How to cite this article:
Zeng Q, Siu WS, Ko CH, Wong CW, Lau CB, Wu ZZ, Hu JM, Leung PC. Dendrobium officinale kimura et migo improved dry eye symptoms via promoting tear production in an experimental dry eye rat model.Phcog Mag 2020;16:294-302

How to cite this URL:
Zeng Q, Siu WS, Ko CH, Wong CW, Lau CB, Wu ZZ, Hu JM, Leung PC. Dendrobium officinale kimura et migo improved dry eye symptoms via promoting tear production in an experimental dry eye rat model. Phcog Mag [serial online] 2020 [cited 2022 Aug 15 ];16:294-302
Available from:

Full Text


  • Long-term stay in air-conditioned or desiccated environment could result in conjunctiva destruction and dry eye symptoms. Oral administration of Dendrobium officinale Kimura et Migo showed great potential in improving experimental dry eye symptoms via increasing tear fluid, inhibiting conjunctiva destruction and inflammation, restoring the number of conjunctival goblet cells, as well as promoting mucin production.


Abbreviations used: DO: Dendrobium officinale Kimura et Migo; DOW: Water extract of Dendrobium officinale Kimura et Migo; DED: Dry eye disease; AQP5: Aquaporin 5; MCP-1: Monocyte chemoattractant protein-1; IL-6: Interleukin-6; IL-1β: Interleukin-1β; TNF-α: Tumor necrosis factor-α; MMP9: Matrix metalloproteinase 9.


Dry eye disease (DED) is one of the common eye diseases in terms of tear film instability arising from decreased tear secretion or excessive tear evaporation, with essential damage to the ocular surface.[1] Although DED is not lethal, it still strongly affects quality of life of 6%–34% people in the whole world population.[1] With the changing in living environment, more and more people are suffering from DED due to excessive video display viewing and reading, long-term stay in air-conditioned environment, and long-term contact lens wearing.[2],[3],[4],[5] Tears contain various ingredients which are produced from the lacrimal gland, meibomian gland, cornea, and conjunctiva. These tear ingredients form the tear film to cover ocular surface and exert the function of moistening and protecting the eyes against the changing environmental conditions.[6] Classically, the tear film consists of three layers including inner mucin layer, middle aqueous layer, and outer lipid layer. Specifically, the inner mucin layer is hydrophilic and produced by conjunctival goblet cells. The middle aqueous layer is secreted by lacrimal gland, whereas the outer lipid layer is generated by the meibomian gland.[7] As a result, any conditions destroying the tear film could induce either aqueous deficiency DED or high evaporative DED.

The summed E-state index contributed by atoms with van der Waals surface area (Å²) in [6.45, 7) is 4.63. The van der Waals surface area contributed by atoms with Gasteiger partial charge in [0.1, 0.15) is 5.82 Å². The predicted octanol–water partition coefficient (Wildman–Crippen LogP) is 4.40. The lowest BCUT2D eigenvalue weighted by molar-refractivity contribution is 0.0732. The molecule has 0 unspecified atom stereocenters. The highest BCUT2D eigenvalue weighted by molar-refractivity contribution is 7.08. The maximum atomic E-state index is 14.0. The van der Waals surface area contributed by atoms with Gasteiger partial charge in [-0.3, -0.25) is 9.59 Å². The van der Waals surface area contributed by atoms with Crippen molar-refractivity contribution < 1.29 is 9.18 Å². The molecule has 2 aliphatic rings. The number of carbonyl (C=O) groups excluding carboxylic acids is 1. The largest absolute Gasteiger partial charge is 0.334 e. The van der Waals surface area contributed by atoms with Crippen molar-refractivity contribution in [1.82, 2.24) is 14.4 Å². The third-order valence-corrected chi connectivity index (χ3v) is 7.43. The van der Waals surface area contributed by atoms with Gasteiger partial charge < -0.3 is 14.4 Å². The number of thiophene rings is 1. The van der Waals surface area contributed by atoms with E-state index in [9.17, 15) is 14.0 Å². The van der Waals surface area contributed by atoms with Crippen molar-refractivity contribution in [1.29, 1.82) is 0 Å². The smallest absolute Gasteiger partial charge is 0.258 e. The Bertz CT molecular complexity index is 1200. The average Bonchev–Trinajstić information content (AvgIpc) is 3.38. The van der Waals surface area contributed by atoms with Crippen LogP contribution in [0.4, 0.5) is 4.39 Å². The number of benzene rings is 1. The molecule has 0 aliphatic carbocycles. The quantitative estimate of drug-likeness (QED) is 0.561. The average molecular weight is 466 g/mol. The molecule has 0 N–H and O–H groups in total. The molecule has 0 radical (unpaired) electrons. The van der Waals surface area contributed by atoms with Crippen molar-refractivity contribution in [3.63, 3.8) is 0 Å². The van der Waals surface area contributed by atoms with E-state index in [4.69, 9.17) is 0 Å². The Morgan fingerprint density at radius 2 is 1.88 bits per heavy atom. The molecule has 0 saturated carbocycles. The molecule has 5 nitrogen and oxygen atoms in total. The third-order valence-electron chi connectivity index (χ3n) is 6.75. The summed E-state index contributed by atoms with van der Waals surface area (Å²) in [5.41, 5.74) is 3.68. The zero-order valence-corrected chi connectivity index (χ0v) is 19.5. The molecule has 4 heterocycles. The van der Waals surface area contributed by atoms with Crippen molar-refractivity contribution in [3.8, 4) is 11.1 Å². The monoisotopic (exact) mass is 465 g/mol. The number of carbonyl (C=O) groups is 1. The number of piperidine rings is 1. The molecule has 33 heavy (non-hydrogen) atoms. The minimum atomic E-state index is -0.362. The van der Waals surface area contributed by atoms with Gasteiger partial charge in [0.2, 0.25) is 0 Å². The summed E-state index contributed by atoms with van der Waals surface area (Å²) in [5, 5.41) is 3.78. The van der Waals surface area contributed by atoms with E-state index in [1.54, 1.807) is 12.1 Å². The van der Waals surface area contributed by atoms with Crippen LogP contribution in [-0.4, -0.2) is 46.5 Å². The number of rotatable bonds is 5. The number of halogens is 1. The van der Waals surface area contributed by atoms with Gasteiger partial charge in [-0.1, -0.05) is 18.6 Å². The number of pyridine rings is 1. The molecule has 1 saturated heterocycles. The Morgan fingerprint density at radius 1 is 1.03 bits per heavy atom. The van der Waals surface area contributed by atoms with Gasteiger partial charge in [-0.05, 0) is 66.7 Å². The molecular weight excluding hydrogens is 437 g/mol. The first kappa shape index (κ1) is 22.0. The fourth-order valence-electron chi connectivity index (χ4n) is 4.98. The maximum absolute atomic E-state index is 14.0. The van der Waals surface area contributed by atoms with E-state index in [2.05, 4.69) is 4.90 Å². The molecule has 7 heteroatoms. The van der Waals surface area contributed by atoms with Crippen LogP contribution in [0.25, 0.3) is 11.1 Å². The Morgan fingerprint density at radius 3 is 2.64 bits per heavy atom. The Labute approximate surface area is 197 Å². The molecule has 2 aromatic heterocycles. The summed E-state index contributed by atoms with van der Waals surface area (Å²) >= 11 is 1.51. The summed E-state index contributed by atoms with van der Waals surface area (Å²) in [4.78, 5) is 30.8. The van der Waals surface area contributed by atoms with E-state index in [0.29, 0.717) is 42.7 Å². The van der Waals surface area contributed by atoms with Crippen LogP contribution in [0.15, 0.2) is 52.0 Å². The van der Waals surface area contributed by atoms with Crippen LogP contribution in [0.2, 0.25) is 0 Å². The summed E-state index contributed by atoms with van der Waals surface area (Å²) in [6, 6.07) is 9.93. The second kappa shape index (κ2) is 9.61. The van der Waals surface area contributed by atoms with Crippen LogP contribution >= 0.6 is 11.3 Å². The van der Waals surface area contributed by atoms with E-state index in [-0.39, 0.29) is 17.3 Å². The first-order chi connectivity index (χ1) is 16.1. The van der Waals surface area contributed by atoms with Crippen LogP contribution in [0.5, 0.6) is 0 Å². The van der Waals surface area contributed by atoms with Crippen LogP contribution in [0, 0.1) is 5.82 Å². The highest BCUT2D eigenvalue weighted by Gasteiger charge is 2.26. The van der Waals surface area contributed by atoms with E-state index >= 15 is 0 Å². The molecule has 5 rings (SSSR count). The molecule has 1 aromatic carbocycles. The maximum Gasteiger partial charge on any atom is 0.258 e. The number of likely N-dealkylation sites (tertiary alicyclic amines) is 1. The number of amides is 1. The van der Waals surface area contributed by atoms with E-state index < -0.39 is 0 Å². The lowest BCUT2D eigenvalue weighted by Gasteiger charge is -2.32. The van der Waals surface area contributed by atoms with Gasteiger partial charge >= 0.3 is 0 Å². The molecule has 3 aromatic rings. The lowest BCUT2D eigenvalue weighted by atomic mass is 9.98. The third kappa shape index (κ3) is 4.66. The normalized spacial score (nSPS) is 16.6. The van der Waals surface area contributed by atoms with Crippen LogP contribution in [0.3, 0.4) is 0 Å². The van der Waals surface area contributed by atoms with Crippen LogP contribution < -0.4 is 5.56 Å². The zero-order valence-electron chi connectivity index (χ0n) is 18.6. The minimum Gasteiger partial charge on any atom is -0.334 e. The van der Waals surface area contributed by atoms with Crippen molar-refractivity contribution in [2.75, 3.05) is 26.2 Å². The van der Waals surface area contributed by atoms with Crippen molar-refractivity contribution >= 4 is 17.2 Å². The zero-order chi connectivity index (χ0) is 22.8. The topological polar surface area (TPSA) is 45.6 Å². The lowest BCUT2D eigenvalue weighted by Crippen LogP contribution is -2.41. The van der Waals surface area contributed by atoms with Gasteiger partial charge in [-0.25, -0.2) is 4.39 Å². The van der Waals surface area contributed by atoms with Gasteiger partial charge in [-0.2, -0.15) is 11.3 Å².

Aquaporins (AQPs) are a group of water-transporting proteins mainly expressed in exocrine glands such as salivary gland, lacrimal gland, and sweat gland. They contribute to local fluid production.[8],[9] AQP5 is found to be expressed in lacrimal gland and located at the apical membrane of acinar and ductal cells which are responsible for fluid secretion to maintain tear volume in ocular surface.[8] Increasing data provide evidences to support the involvement of AQP5 in tear and saliva secretion. For example, the abnormal expression of AQP5 was observed in the lacrimal gland and salivary gland tissues of Sjögren's syndrome.[10],[11],[12] The current mainstay therapy for DED is the application of artificial tears. Nonetheless, they have palliative effect only, but do not affect the underlying pathophysiology of dry eye.[13] Recently, novel therapeutic strategies to treat DED by targeting on AQPs, especially AQP5, have attracted increasing attentions.[14]